Cup win seen as boost for North

By Peter de Graaf, Hannah Norton

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SHOWDOWN: Emirates Team New Zealand will race tomorrow,  already two races ahead before the 34th America's Cup begins. Photo / AP
SHOWDOWN: Emirates Team New Zealand will race tomorrow, already two races ahead before the 34th America's Cup begins. Photo / AP

A win in the 34th America's Cup being contested off San Francisco could have huge spin-offs for Northland - including a possible role for the region's marine specialists in designing and building the team's new boats.

Team New Zealand's giant catamaran goes head-to-head with Oracle in the first race of the America's Cup tomorrow, NZ time, after crushing the Italian boat Luna Rossa seven races to one in the Louis Vuitton challenger series. Emirates Team New Zealand are already two races ahead, after being gifted the points after their rivals were found to have cheated.

A win for New Zealand would mean a likely return of the America's Cup to Auckland in three to four years' time, bringing an influx of fans and big-spending sailing teams.

Some teams have already been sniffing around Northland. Last year Oracle's billionaire owner Larry Ellison considered setting up a training base in Bream Bay before deciding to stay home after all.

Tourism Development Group chairman and Whangarei District councillor Jeroen Jongejans said a Cup win would be highly exciting with a number of spin-offs extending to Northland.

"It can only be super positive for us."

If Team New Zealand won he anticipated the team would redesign and build a new boat, possibly drawing on Northland marine specialists. He expected more countries would be able to participate as the boats were likely to be more affordable than the current AC72 catamarans.

"The more teams participate, the more family and friends come as well, and they can stay up to a year," he said. Being just two hours from Auckland, Northland would be a great destination for them to visit.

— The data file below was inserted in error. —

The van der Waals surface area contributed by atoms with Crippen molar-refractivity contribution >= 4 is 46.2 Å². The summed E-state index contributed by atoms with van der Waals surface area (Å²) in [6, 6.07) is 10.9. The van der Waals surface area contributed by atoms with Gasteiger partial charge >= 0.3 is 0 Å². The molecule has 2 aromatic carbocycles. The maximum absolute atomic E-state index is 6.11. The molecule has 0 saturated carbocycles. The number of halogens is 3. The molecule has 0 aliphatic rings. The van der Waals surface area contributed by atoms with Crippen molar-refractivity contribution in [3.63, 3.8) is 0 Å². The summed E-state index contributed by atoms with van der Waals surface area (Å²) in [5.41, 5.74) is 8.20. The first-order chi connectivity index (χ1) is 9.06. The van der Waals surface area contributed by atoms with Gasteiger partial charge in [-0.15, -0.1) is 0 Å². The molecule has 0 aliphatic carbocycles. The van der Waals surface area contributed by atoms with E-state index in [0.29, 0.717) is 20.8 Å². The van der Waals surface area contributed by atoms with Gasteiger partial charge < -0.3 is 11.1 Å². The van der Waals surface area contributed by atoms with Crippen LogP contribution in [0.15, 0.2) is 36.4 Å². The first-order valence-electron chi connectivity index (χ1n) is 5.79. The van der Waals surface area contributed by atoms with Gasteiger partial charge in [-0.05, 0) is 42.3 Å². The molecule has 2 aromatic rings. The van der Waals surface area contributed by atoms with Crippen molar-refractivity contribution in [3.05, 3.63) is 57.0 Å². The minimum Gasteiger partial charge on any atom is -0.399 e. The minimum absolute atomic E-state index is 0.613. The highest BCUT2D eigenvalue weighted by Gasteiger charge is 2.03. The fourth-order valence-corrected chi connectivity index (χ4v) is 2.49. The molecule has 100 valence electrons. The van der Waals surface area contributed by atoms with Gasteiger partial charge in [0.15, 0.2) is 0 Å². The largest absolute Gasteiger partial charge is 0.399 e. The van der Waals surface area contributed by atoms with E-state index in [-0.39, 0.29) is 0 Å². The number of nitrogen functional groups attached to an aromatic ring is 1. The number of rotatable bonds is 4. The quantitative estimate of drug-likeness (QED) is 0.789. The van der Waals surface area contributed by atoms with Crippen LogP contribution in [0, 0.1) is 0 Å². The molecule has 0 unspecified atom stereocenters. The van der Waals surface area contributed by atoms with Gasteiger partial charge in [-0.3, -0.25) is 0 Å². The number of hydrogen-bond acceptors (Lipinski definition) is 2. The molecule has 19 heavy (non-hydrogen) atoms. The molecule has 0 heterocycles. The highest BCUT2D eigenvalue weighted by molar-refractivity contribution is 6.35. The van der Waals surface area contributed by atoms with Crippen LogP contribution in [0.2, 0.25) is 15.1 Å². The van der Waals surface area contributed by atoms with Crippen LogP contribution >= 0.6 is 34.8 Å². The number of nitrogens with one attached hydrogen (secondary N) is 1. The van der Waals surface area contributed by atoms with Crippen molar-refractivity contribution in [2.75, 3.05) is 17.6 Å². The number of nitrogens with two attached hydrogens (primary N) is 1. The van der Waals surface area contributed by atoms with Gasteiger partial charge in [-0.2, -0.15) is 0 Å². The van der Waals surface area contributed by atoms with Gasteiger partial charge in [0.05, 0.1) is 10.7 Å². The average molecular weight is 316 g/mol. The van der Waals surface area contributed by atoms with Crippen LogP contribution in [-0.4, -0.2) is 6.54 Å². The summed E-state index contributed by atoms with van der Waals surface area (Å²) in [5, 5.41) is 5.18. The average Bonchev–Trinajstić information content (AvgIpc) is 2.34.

Included in the visitors and spectators were likely to be international superyacht owners, he said.

"Whangarei is well stationed for that with its boat builders and superyacht industry. Clientele on those boats are often very well-off."

Cafes, restaurants and hotels would also benefit, he said.

Henk Eilering, chief executive of Whangarei firm Ship Repair NZ, said bringing the America's Cup back to New Zealand would be good for business, with not only racing boats coming to the country, but all the boats that follow them. "It would be wonderful, good for the marine business as a whole across New Zealand," he said.

And he had no doubt it would happen: "Are we going to win? Course we bloody are."

Far North Holdings marketing director Noel Brown said an America's Cup in Auckland in three years' time would be perfect timing. By then Opua Marina would have doubled in size - a couple of new superyacht berths would cater to the kind of visitors the Cup attracted - and a three-year campaign to attract visitors from Auckland would be at its peak. The campaign was due to start in November, using the Bay of Islands and a series of annual events ranging from a Pro-Am golf tournament to a bathtub race, as the drawcards to persuade people to travel north.

Top-end accommodation providers such as Eagle's Nest and Kauri Cliffs were likely to be booked out before, during and after an America's Cup, he said.

- NORTHERN ADVOCATE

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